In an interview with the New York Times, Apple CEO Tim Cook suggested that the company’s work in autonomous technology could extend beyond a car.
From Apple Tim Cook has hinted that the company is moving closer to an autonomous car, but also that Apple’s work in the area extends beyond the legendary Apple car. Cook seems to have had clues in the world about more autonomous tech developments at Apple. The company is said to have been working on the car project for years, but Cook’s comments reinforce recent stories that Apple isn’t just focusing on one car.
Rumors about Apple’s alleged development of an electric car began circulating in 2015. At the time, electric car technology was still in its infancy, let alone autonomous car technology. Even Tesla was nowhere near the heights it has reached today. Since then, reports on the Apple car have come and gone over the years. The rumors peaked recently when it was reported that Apple was in talks with Hyundai and Kia, but the talks are said to be no longer ongoing.
In an interview with The New York Times, Tim Cook answered some questions about the autonomous car. Although the interview focused more on the company’s current political activities in the United States, Cook took time to acknowledge the company’s technological developments. As always, the Apple boss avoided giving definitive answers, but said: “an autonomous car is a robot. So there are many things you can do independently. “
Do we get more than a smart car?
Though coyly hidden under more ambiguous language, Cook’s comments hint at the company’s potential plans. In a further comment, he mentioned that Apple prefers “integrate hardware, software and services“into a single product. Whatever Apple is planning is more than just a car. More realistically, Apple is likely preparing an operating system and type of service specifically designed for one or more types of vehicles. It is Too early to say how safe it will be, but there are some possibilities.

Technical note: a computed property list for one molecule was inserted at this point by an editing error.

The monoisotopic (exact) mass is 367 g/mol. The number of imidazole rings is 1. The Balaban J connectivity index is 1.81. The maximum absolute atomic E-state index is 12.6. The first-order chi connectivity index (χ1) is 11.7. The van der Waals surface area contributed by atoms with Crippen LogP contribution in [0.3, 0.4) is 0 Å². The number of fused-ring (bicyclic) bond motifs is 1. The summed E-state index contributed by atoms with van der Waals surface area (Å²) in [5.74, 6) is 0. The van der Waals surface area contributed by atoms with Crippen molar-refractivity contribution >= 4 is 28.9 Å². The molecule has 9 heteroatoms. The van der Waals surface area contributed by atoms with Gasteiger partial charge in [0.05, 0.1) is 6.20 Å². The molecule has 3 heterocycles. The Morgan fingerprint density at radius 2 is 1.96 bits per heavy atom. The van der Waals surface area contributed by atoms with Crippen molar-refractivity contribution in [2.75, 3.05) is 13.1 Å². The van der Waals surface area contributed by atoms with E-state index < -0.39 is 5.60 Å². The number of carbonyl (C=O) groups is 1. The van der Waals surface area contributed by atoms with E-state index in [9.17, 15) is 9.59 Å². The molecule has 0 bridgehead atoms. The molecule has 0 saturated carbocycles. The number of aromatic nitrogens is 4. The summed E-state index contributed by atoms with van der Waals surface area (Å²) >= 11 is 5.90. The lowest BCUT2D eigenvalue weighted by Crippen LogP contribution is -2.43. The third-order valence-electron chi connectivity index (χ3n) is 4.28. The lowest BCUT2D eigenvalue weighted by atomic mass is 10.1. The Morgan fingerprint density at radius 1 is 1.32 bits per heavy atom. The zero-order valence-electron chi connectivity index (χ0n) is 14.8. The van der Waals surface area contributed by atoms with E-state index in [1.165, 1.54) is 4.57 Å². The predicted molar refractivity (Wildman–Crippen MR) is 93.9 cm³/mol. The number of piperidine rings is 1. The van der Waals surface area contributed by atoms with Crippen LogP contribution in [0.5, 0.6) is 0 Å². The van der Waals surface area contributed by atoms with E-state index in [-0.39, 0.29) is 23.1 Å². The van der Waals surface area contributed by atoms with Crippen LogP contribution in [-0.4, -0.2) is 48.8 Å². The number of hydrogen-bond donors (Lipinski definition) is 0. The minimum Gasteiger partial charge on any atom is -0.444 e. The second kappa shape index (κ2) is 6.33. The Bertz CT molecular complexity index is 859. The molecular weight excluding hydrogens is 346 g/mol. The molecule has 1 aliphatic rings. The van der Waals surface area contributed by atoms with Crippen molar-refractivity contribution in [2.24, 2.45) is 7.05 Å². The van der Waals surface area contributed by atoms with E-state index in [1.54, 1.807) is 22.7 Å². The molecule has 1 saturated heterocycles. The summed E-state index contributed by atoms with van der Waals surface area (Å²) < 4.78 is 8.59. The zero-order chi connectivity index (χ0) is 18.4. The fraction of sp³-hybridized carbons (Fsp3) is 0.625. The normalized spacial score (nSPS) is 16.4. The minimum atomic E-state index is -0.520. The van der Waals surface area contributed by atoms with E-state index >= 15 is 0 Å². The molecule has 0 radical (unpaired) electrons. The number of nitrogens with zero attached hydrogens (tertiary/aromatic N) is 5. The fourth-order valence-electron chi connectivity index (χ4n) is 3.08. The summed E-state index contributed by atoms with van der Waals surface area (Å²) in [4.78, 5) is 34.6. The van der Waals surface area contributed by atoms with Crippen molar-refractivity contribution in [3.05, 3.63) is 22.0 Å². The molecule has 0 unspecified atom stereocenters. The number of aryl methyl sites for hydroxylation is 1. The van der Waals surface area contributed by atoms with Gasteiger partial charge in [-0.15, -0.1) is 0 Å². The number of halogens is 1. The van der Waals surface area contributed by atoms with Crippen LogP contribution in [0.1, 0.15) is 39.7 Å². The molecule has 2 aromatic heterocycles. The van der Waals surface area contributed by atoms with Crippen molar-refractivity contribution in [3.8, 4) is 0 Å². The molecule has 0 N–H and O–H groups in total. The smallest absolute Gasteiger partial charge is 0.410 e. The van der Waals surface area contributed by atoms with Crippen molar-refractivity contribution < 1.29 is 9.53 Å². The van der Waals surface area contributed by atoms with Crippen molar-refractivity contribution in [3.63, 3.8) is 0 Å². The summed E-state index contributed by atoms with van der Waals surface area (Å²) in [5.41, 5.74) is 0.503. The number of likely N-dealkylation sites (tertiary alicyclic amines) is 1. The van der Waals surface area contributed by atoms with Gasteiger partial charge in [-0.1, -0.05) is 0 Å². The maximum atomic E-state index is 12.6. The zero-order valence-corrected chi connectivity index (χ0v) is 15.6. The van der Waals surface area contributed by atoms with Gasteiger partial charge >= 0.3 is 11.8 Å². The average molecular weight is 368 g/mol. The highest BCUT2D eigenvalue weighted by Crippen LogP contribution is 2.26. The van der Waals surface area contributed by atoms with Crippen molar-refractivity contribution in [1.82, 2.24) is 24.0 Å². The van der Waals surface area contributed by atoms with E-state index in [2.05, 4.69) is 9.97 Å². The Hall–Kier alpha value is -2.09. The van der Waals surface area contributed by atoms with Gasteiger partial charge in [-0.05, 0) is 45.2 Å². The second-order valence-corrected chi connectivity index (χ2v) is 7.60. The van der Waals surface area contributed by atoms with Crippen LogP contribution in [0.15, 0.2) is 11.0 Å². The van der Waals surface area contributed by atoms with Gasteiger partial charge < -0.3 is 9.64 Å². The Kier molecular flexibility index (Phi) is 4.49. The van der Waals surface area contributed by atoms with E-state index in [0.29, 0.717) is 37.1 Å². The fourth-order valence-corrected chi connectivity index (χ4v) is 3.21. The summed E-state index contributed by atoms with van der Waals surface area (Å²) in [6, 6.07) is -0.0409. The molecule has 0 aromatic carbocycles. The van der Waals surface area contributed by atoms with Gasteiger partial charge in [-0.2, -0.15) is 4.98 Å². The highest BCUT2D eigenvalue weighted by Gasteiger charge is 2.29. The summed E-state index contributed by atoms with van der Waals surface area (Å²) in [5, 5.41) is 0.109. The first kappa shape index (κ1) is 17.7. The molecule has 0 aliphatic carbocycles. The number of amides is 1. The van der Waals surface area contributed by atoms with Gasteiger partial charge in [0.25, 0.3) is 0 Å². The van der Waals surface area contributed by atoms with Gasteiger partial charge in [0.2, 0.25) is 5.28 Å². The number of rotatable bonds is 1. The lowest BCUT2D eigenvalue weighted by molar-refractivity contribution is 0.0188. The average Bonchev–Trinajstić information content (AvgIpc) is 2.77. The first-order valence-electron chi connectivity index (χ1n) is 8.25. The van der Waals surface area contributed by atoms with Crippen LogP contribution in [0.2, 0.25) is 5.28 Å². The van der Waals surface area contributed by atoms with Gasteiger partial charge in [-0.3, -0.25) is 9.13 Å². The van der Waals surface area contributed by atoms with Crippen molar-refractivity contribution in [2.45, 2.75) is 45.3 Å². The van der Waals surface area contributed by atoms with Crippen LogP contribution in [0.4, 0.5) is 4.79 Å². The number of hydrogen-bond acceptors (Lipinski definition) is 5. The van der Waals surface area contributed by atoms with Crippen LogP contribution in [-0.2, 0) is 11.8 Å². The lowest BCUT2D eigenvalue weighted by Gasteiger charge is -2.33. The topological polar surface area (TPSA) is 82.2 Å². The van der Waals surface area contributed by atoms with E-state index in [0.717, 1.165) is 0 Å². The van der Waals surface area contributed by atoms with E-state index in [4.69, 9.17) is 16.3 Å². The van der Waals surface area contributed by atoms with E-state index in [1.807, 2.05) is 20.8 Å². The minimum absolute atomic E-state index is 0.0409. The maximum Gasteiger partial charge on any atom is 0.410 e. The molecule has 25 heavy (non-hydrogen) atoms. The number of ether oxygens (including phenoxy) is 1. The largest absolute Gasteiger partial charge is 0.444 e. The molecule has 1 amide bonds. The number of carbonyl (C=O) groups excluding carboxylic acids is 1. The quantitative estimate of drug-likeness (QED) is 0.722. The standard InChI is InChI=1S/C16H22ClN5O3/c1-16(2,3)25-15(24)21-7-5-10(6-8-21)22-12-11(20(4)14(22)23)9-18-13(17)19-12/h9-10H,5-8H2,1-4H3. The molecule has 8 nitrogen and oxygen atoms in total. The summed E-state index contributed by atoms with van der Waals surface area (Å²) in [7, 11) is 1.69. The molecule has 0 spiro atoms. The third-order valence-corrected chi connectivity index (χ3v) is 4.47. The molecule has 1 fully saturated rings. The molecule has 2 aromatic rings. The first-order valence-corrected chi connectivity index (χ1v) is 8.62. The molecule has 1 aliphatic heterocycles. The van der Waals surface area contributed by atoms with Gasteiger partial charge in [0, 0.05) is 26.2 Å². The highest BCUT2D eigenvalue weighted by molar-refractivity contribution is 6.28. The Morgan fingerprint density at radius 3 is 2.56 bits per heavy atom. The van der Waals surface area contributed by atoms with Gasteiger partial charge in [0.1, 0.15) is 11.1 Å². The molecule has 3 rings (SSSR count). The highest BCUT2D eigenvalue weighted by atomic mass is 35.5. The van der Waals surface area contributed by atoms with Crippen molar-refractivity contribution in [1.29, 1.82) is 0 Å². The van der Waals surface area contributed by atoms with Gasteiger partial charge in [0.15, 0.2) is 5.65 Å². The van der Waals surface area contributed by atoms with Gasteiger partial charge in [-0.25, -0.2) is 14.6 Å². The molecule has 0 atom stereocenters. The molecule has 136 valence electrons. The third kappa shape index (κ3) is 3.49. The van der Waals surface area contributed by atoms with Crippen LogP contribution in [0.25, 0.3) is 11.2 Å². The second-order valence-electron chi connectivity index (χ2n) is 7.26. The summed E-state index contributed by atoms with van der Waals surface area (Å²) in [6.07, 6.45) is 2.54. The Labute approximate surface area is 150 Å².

In addition to a consumer-owned production car, different applications for an Apple autonomous vehicle could include an autonomous taxi or a delivery service. Cook’s reference to the possibilities with autonomy coupled with Apple’s innovation capacity even raises the possibility of a new kind of vehicle, like an autonomous last-mile personal transporter of some kind. In fact, it also suggests possibilities beyond vehicles. Apple’s autonomy R&D could have applications to automate other parts of our lives, such as at home. That would align with the company’s work on smart home products.
Whatever products emerge from this, they are sure to be deeply integrated with Apple’s existing and growing ecosystem. A subscription robotaxi service, for example, offered as the Fitness + subscription service, could expand Apple’s offering and attract more users to its ecosystem as a whole. Meanwhile, a car that integrates with Apple’s broader ecosystem could allow users to seamlessly access their smart home devices before they get home.
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Fountain: New York Times
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